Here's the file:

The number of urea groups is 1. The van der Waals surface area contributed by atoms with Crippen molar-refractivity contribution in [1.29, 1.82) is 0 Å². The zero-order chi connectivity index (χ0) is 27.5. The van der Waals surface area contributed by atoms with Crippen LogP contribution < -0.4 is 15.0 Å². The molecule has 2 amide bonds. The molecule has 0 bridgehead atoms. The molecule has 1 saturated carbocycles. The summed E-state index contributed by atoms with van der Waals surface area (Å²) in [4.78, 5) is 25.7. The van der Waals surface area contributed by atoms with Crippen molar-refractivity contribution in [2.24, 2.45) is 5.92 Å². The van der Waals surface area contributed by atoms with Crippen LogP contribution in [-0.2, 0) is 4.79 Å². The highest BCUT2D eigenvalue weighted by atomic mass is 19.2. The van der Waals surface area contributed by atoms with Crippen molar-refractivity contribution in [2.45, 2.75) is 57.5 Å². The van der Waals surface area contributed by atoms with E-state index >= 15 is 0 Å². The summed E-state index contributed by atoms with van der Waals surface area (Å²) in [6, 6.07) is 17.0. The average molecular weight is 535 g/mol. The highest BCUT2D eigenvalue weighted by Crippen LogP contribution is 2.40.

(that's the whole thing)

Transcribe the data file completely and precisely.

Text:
The number of urea groups is 1. The van der Waals surface area contributed by atoms with Crippen molar-refractivity contribution in [1.29, 1.82) is 0 Å². The zero-order chi connectivity index (χ0) is 27.5. The van der Waals surface area contributed by atoms with Crippen LogP contribution < -0.4 is 15.0 Å². The molecule has 2 amide bonds. The molecule has 0 bridgehead atoms. The molecule has 1 saturated carbocycles. The summed E-state index contributed by atoms with van der Waals surface area (Å²) in [4.78, 5) is 25.7. The van der Waals surface area contributed by atoms with Crippen molar-refractivity contribution in [2.24, 2.45) is 5.92 Å². The van der Waals surface area contributed by atoms with Crippen LogP contribution in [-0.2, 0) is 4.79 Å². The highest BCUT2D eigenvalue weighted by atomic mass is 19.2. The van der Waals surface area contributed by atoms with Crippen molar-refractivity contribution in [2.45, 2.75) is 57.5 Å². The van der Waals surface area contributed by atoms with E-state index >= 15 is 0 Å². The summed E-state index contributed by atoms with van der Waals surface area (Å²) in [6, 6.07) is 17.0. The average molecular weight is 535 g/mol. The highest BCUT2D eigenvalue weighted by Crippen LogP contribution is 2.40.